The inevitability of soccer.  That quaint notion espoused by many sports globalistas since the 1970’s has always amused me.  As a kid growing up in Harlem where basketball after every meal was a daily ritual, and the Yankees and Jets championships weren’t such a distant memory, soccer’s arrival was as credible as a Close Encounter of the Third Kind.  Fast forward to 2017 and the amusement is replaced by reflection on the Beautiful Game.  What changed my perspective on the sport of Pele, Maradona, Sawa, and Hamm? The awesome power of space.

No, I’m not talking about Captain Kirk and the final frontier but rather the strategic use of space to create opportunity.  Whether I’m watching my son in league play or Cristiano Ronaldo in a Champions League match, the beautiful game rewards the Raumforscher—the German word for “space investigator”—like no other sport.  Unlike basketball or American football, twenty meters of separation is not a closable gap.  So when a player finds this space for him or herself, that space affords enormous potential for strategic advantage.  When asked what does Futbol Club Barcelona look for in a potential recruit, FC Barcelona's Technical Director counterintuitively said, “how the player positions himself when he does not have the ball.”  The point is simple: the most promising players have a comprehensive vision of the field and where strategic space lies.  
 
Years of experience running and advising businesses has led me to the same conclusion.  In the marketplace, strategic space matters like nothing else. Those businesses that can imagine and identify unaddressed customer need—often a need the customer cannot at present articulate—seize huge strategic advantage. That’s not an original idea but one first postulated by W. Chan Kim and Renée Mauborgne, professors at INSEAD, in their insightful book Blue Ocean Strategy. Their basic premise is that businesses and organizations need to spend less time on studying their competition and focus more energy on creating innovative value that unlocks new demand.  This is achieved by simultaneously pursuing differentiation and low cost.  
 
In the mid-90’s I witnessed the potential of redefining market space. Working in partnership with Zurich Canada, our company took a commoditized insurance product and wrapped it in a powerful service solution—24/7 free access to expert advice for the home, auto, or personal health.  This repositioning of an insurance product as a comprehensive service solution that protected the value of an asset, or supported healthy behavior, created clear differentiation in a very crowded market.  In effect, Zurich repositioned the value of its core products, creating strategic space for its brand. Helping its customers take better care of their insured assets and their own health also enabled Zurich to drive costs (and prices) down which reinforced its value proposition.  Strategically, its service solutions also served as a means to sustain this advantage by creating more touchpoints with its customer base leading to more value innovation.  The ultimate outcome: Zurich Canada became the market share leader in consumer underwriting.  Today, brands like Best Buy (Geek Squad) and Apple (Genius Bar) continue to adopt Zurich’s service-driven differentiation to create new space in their respective arenas.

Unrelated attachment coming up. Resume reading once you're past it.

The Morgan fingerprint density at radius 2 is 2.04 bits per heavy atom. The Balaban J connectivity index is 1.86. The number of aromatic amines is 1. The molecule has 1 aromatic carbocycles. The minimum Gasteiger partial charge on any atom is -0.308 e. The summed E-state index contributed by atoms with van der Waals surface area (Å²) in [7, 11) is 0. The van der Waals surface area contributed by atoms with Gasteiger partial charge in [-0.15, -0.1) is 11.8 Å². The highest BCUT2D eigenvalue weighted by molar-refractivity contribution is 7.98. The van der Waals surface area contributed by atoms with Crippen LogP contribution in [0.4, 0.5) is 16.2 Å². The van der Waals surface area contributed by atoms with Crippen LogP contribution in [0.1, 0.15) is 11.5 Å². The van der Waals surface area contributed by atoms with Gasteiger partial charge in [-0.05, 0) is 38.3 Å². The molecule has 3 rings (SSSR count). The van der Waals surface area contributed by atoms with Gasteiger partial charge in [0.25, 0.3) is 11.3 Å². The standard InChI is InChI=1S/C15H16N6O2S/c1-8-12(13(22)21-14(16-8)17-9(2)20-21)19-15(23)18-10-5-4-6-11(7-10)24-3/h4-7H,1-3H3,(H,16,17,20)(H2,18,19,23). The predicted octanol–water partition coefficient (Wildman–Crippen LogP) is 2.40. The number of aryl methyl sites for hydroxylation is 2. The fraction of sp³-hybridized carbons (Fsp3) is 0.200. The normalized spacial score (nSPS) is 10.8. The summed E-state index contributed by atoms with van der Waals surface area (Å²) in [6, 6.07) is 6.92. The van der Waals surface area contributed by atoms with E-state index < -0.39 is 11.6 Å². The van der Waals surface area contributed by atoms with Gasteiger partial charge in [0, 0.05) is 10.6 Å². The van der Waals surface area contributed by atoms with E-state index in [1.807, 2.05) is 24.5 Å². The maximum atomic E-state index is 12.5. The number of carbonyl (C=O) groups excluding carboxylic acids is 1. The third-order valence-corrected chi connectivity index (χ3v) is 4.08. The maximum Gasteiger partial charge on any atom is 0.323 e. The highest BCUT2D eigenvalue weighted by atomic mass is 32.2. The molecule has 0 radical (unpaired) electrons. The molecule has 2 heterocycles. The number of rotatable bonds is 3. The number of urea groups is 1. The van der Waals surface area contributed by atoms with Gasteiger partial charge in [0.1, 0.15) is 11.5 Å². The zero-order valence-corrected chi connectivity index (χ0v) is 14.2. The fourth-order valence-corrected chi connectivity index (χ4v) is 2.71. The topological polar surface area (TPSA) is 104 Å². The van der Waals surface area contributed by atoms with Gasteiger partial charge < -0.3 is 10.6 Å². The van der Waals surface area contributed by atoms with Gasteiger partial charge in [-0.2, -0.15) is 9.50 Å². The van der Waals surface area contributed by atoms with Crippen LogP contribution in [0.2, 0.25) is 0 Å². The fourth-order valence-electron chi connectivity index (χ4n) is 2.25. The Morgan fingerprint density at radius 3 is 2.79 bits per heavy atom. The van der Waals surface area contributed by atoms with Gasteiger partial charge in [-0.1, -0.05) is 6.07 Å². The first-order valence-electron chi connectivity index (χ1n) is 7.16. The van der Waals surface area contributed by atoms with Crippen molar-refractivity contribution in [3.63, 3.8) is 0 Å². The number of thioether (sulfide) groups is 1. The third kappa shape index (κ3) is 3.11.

As brands proliferate and speed to market accelerates, getting to space is just the first act. The magic of great Raumforschers like Barcelona FC’s Lionel Messi is knowing what to do in space once you receive the ball. This premeditation is, in essence, what distinguishes a good footballer from a great one.  Messi’s mere presence on the pitch draws even the most disciplined defenses toward him as if by some personal gravitational force.  This ineluctable pull creates space for his teammates but really creates myriad options for Messi when he delivers the ball to a teammate and the defense reacts.  This defensive reaction, akin to a business competitors response to your innovation, enables La Pulga (or The Flea—Señor Messi’s Spanish nickname) to jump into newly opened space. Every nuanced move is calculated even before Messi has received the ball. Try and predict this jump at your own risk. That’s because, like any effective business strategy, Messi isn’t distracted by what the competition will do.  He knows he's fully in control of the terms of engagement.  To quote soccer commentator Ray Hudson’s brilliant description of Messi, "Defenders try to follow him on Facebook and he comes out on Twitter, that's how evasive he is.”
 
Although the great players pop up in spaces like a ghost out of the fog, their space-creating ability is not alchemy.  A deep curiosity of this marvelously strategic game sparks their insight and this next level understanding leads to opportunity.  With the same critical curiosity, businesses can foster a creative culture and analytical insight to develop a cadre of Raumforschers.  To find strategic space and to leverage the advantage it brings, organizations (both commercial and non-profit) need to use tools and methods which allow them to see their market context from a wholly different perspective. Only then can they define new strategic spaces and appreciate the Beautiful Game.

Parting thought courtesy of Ray Hudson, soccer commentator and verbal gymnast: "Never smile at a crocodile and never give Messi that much space." Truer words...